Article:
How to Speak Cane Corso (and Mastino, too)
Italy’s two Molosser breeds, the Cane Corso and Mastino Napoletano, attract legions of fanciers the world over. But some of those amatori, especially in English-speaking countries, have difficulty understanding and pronouncing various Italian words associated with their newfound breeds. Some even have difficulty articulating parts of the breed name itself. Which is, let’s face it, a bit of an embarrassing problem.
Fear not. We’ve got your back, linguistically at least. Just read (and listen to) our guide to correctly pronouncing and understanding breed-specific Italian terms, and you’ll never feel like a schemo again.
• Pronounce every letter. Unlike English, Italian does not have silent letters or other sneaky pronunciation rules. Basically, it’s WYSIWYG: What you see if what you get.
Cane Corso is a case in point. Some newbies assume the “e” in that first word is silent, as it would be in English, and so they pronounce it the same way they would the “cane” in “candy cane.” No, never. We don’t want you trying that in public.
Now that you know that you have to pronounce the “e,” you have to be sure to pronounce it correctly. English speakers find lots of ways to butcher words like Cane: Some say “kan-EE,” pronouncing the “e” as a long vowel, like “easy.” Wrong. Some try an “ay” sound, like the final syllable in Kanye West. Nope, not right either.
Here is how to pronounce Cane Corso correctly:
The “e” in Cane is a short “e” sound. We don’t have many words in English that end with that sound, but we have plenty that begin with it, such as “ever” or “end.” So, it’s more like “kan-EH.” Here's an audio lesson:
• Don’t be so “S” happy. In English, when we want to make something plural, we just tack an “s” on to the end of the word. One dog becomes two dogs. (It works with dogues, too!) But in Italian, things are a bit more complicated. Unlike in English, Italian nouns are assigned a gender: They are either masculine, which usually ending in an “o,” though there are exceptions) or feminine (usually ending in an “a”). When you make a noun plural, you replace that last letter: If it is a masculine “o,” you substitute an “i.” And if it is a feminine “a,” you replace that with an “e.”
So, consider the breed name mastino napoletano.
When you replace the “o” at the end of both words, it becomes mastini napoletani.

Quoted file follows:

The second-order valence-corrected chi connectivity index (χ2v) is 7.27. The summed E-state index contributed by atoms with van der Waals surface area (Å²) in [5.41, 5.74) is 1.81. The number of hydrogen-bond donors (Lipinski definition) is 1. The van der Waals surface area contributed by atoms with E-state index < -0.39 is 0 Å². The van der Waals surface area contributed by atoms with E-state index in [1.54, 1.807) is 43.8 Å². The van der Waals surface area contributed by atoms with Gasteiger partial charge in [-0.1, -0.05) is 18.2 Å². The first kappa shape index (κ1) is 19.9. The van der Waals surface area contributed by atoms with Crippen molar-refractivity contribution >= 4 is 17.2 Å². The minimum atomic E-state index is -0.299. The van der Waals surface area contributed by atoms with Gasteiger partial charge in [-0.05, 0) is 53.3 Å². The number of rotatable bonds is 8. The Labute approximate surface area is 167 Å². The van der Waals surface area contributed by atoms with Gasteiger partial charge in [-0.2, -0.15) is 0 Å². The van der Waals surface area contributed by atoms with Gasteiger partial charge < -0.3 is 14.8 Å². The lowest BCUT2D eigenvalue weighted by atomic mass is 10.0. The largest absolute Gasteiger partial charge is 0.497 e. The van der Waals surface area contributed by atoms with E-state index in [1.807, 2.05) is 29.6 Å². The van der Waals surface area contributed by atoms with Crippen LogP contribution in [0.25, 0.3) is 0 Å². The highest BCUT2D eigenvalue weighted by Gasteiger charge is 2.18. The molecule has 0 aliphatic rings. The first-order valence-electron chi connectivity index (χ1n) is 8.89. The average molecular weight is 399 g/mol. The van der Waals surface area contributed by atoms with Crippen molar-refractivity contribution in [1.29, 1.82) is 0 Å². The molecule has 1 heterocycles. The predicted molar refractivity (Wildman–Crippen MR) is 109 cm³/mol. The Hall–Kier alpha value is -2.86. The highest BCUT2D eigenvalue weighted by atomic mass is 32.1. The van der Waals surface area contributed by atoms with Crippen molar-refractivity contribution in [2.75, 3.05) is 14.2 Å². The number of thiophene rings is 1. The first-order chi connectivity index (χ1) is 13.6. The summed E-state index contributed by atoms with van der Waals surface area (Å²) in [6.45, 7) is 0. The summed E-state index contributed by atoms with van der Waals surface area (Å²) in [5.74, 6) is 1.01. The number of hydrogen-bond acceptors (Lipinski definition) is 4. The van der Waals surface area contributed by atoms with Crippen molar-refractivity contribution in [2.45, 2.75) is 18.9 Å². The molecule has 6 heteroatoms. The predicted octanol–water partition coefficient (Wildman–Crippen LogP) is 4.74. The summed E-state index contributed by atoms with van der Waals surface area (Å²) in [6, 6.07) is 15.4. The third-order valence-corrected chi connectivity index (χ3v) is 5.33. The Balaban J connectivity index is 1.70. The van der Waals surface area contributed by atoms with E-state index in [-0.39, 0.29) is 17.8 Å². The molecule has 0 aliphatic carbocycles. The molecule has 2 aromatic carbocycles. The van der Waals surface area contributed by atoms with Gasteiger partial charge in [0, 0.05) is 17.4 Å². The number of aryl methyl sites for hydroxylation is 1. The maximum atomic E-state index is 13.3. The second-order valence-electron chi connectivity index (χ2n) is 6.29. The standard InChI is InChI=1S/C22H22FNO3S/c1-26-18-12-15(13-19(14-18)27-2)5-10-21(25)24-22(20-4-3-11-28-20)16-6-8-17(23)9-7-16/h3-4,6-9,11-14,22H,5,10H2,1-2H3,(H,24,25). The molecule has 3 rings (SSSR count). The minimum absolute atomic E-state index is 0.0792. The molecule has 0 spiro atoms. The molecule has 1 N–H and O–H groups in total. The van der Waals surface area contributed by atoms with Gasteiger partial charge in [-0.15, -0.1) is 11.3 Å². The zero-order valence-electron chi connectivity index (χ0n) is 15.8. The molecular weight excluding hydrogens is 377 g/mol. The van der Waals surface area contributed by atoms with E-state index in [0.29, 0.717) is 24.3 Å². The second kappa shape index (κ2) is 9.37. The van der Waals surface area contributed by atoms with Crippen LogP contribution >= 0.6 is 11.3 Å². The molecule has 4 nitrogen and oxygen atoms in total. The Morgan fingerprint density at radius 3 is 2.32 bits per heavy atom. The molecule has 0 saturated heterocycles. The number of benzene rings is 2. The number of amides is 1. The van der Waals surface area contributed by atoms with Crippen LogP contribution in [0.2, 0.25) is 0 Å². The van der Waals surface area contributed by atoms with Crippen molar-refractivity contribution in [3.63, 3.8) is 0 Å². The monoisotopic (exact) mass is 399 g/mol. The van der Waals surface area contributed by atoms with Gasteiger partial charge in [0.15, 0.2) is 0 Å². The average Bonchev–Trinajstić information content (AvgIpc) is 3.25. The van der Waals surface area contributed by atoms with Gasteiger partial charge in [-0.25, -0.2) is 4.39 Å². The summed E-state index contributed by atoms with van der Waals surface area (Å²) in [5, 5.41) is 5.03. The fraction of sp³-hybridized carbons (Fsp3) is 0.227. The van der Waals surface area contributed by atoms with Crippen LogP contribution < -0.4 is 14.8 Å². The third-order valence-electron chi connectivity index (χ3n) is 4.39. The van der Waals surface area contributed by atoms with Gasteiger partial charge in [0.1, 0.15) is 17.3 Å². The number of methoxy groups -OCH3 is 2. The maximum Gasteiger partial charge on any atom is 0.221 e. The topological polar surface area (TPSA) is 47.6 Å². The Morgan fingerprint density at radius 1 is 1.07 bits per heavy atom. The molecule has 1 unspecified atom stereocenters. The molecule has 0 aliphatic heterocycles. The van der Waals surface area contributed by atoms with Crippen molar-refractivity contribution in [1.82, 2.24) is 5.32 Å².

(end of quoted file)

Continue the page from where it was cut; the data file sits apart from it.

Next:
It you just want to refer to more than one dog using the shortened name mastino, then the plural is mastini. As in: “You have some beautiful mastini.” (If you have trouble remembering this, think “martini,” and just swap out the “r” with an “s.”)
A breeder of a Neapolitan Mastiff is called a mastinaro.
And so now you know that a group of them should be referred to as mastinari – not mastinaros!
(This has nothing to do with Molossers, but please try to remember this rule when you go to an Italian deli and order a panini. It’s either one panino, or multiple panini.)
With the Cane Corso, even though “Cane” doesn’t end in an “o,” it is a masculine noun, so the same rule applies, and the end result is Cani Corsi.
• Learn breed-specific terms.In both the Cane Corso and Mastino Napoletano, head type is very important. A dizzying amount of detail is given to the various planes and angles that delineate the head (not coincidentally, from each other). Mastino fanciers need to know that a giogaia isn’t the sound you make when you gargle: It’s a dewlap, those folds of skin at the throat that are so characteristic of the breed.
You should also know that rughe are wrinkles, another important facet of breed type.
• Get the English spelling right, too. Perhaps because of an aversion to making Anglo-centric fanciers speak another tongue, the official name of the Mastino Napoletano in the American Kennel Club is the Neapolitan Mastiff. Though the dogs are often called “Neos” for short, take note that there is no “neo” in the word “Neapolitan.” That first “a” is forever being replaced – incorrectly – with an “o.”